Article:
Master of Science (MS)
Oceanography and Coastal Sciences
Fish otoliths are composed of inorganic calcium carbonate that aid in gravity and auditory reception. Substances permanently accrete to otolith surfaces in distinct temporal patterns of alternating opaque and translucent rings; these rings are direct proxies for a fish’s age. The objective of my research is to demonstrate how otoliths can be used through time and space to estimate both age and growth of fish. I investigated the spatial differences in age distributions and growth models for red snapper, Lutjanus campechanus, at four natural shelf-edge reefs in the northwestern Gulf of Mexico. Red snapper cohorts ranged 1987-2010 cohorts, with the majority (91.69%) of individuals between 4 to 9 years (2001-2009 cohorts) of age. The mean age across all sites was 7.2 years, and the modal age was 6 years. The 2006-year class dominated the distribution (22.98%) and the modal cohort was 2005. Differences in the von Bertalanffy growth parameter k were not detected despite significant differences in mean-size-at age in older age classes. Results suggest that habitat quality may be paramount in investigating red snapper demographics at shelf reefs. In addition, I investigated the temporal differences in freshwater drum Aplodinotus grunniens, age and growth estimates between ancient and modern freshwater drum populations. Ancient otoliths were recovered from shell middens associated with the Tchefuncte culture and the modern otoliths were collected from the commercial fishery in southeastern Louisiana between 1987-1989. Ancient otoliths were radiocarbon dated to 650 BCE, separating the two populations by ~2,600 years. Both populations exhibited a truncated age structure but significantly differed in age frequency distributions and mean age estimates. Mean otolith weight-at-age estimates were similar when plotted against biological age. Estimates of growth rates were difficult to obtain due to low sample sizes in young and older freshwater drum age-classes and the interment of ancient otoliths. Results suggest that mean otolith weight-at-age may be the most appropriate method for modeling growth. Furthermore, fishery exploitation and fisher gear selectivity may have been similar between the Tchefuncte and modern commercial fishers, despite the common assumption that ancient fish populations reached greater sizes-at-age and exhibited faster growth rates.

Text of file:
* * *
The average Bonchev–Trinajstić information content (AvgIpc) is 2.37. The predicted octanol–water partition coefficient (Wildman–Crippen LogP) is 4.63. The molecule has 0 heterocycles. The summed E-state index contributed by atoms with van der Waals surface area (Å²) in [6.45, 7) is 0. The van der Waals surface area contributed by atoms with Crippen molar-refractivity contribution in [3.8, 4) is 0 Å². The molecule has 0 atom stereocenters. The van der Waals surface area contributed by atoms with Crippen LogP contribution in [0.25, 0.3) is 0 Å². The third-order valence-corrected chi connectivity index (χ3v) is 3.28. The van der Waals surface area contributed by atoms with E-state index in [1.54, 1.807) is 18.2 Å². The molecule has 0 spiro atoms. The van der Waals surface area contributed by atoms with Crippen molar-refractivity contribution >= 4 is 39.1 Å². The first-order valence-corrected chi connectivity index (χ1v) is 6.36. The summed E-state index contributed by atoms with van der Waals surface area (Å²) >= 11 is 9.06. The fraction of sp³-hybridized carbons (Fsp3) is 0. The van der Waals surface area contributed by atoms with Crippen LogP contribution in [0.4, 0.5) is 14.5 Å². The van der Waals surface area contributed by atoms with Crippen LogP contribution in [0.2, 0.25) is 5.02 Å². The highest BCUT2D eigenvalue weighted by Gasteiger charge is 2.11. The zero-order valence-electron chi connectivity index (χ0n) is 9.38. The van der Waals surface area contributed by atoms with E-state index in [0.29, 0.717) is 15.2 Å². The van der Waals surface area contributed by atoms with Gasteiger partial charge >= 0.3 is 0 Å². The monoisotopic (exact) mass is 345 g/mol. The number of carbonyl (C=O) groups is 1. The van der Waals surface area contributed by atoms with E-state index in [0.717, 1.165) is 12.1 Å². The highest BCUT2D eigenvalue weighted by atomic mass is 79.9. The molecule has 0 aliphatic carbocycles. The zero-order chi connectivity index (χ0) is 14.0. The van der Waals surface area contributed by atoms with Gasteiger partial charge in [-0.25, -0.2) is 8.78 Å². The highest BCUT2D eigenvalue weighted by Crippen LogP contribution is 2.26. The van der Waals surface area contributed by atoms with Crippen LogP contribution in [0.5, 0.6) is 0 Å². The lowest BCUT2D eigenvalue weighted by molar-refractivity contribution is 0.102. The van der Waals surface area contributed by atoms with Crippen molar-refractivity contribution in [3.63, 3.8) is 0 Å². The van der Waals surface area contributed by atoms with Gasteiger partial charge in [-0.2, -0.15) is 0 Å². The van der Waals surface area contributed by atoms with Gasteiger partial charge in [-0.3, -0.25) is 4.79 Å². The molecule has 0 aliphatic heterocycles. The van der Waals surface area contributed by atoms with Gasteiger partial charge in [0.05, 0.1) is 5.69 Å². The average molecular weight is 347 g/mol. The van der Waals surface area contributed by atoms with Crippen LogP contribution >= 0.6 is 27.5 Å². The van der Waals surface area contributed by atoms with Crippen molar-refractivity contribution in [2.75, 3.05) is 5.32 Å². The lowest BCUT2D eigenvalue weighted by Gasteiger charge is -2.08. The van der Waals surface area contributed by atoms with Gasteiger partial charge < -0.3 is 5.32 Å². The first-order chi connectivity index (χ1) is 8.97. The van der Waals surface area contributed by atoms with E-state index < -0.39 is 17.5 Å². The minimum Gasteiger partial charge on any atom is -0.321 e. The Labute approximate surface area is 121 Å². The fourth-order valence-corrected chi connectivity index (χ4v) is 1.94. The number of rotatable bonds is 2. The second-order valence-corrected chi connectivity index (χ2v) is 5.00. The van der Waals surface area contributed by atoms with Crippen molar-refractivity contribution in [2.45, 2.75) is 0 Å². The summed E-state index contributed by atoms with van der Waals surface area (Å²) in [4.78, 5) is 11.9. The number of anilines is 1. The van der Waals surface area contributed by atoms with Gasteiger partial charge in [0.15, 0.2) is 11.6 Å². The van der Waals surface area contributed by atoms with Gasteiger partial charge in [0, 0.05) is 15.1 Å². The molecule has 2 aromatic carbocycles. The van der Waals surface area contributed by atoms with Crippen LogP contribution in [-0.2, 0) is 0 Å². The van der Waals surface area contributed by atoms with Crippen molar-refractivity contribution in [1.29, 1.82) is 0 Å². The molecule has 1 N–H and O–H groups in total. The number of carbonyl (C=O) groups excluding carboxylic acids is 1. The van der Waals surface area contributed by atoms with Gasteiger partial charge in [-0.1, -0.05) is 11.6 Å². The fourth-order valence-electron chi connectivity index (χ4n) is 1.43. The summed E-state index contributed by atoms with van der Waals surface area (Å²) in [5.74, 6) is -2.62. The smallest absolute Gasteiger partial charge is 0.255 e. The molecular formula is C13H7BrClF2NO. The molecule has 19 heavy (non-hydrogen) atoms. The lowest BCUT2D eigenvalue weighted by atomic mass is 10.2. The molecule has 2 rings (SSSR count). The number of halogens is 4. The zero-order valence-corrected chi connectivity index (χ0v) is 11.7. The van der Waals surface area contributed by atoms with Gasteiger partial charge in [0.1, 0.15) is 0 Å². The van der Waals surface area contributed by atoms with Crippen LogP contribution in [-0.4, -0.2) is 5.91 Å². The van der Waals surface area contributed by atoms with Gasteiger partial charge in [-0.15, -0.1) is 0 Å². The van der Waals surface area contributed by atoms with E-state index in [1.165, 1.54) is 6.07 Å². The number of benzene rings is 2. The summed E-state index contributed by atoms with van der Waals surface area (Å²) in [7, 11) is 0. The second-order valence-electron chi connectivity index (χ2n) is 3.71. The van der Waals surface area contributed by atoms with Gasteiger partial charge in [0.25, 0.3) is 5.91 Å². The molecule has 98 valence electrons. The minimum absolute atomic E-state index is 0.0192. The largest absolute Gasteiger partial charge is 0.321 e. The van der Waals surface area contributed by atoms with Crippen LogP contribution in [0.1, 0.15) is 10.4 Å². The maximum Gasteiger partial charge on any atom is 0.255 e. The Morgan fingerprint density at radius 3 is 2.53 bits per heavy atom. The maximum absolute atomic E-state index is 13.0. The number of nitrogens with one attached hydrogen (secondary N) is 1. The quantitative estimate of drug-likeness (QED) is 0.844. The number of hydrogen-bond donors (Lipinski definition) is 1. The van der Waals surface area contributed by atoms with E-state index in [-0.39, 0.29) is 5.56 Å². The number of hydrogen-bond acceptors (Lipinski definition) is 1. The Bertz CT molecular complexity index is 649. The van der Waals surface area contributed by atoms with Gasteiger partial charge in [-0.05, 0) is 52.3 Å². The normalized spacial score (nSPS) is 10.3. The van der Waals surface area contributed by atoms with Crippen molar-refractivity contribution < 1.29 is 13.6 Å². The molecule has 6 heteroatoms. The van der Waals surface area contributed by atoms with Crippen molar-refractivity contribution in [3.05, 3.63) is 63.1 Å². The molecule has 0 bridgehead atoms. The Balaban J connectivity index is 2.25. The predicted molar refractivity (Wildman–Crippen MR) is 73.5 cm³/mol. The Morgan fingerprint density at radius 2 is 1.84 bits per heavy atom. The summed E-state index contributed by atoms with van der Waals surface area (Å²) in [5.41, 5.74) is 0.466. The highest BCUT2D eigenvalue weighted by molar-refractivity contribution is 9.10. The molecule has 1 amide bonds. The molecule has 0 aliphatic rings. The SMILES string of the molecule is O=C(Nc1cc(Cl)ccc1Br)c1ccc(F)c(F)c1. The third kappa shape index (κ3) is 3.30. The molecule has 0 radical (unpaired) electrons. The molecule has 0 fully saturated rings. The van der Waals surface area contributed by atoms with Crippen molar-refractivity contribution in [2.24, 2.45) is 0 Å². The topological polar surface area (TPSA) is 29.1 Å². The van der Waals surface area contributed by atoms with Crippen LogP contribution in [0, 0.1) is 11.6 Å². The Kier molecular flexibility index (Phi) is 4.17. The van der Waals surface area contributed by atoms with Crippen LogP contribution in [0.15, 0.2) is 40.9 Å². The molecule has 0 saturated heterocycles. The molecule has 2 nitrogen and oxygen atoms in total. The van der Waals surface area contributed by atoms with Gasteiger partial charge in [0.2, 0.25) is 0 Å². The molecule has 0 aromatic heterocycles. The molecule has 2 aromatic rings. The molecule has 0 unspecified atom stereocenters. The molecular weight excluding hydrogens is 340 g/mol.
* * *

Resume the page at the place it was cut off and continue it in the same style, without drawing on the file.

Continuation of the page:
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Kormanec, Marshall James, "Otoliths Then and Now: A Study of Ancient and Modern Fish Populations in Louisiana's Coastal Waters" (2015). LSU Master's Theses. 627.
Cowan, James H., Jr.